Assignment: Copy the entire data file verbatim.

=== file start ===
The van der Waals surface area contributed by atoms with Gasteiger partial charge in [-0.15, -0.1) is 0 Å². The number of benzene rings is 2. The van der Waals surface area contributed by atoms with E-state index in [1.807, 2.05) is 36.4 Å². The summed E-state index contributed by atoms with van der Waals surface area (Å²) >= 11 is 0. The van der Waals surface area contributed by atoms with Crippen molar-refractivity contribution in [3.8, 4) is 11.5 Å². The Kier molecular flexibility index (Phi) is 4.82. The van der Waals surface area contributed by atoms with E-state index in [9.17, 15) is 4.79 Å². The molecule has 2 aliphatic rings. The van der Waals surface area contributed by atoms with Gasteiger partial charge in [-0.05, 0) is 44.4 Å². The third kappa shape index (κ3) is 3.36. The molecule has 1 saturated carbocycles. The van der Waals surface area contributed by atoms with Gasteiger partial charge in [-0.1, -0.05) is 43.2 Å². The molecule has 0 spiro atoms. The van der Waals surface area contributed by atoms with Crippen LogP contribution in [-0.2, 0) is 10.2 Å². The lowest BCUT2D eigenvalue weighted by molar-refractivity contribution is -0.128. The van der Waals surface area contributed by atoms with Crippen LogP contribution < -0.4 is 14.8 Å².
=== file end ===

The van der Waals surface area contributed by atoms with Gasteiger partial charge in [-0.15, -0.1) is 0 Å². The number of benzene rings is 2. The van der Waals surface area contributed by atoms with E-state index in [1.807, 2.05) is 36.4 Å². The summed E-state index contributed by atoms with van der Waals surface area (Å²) >= 11 is 0. The van der Waals surface area contributed by atoms with Crippen molar-refractivity contribution in [3.8, 4) is 11.5 Å². The Kier molecular flexibility index (Phi) is 4.82. The van der Waals surface area contributed by atoms with E-state index in [9.17, 15) is 4.79 Å². The molecule has 2 aliphatic rings. The van der Waals surface area contributed by atoms with Gasteiger partial charge in [-0.05, 0) is 44.4 Å². The third kappa shape index (κ3) is 3.36. The molecule has 1 saturated carbocycles. The van der Waals surface area contributed by atoms with Gasteiger partial charge in [-0.1, -0.05) is 43.2 Å². The molecule has 0 spiro atoms. The van der Waals surface area contributed by atoms with Crippen LogP contribution in [-0.2, 0) is 10.2 Å². The lowest BCUT2D eigenvalue weighted by molar-refractivity contribution is -0.128. The van der Waals surface area contributed by atoms with Crippen LogP contribution < -0.4 is 14.8 Å².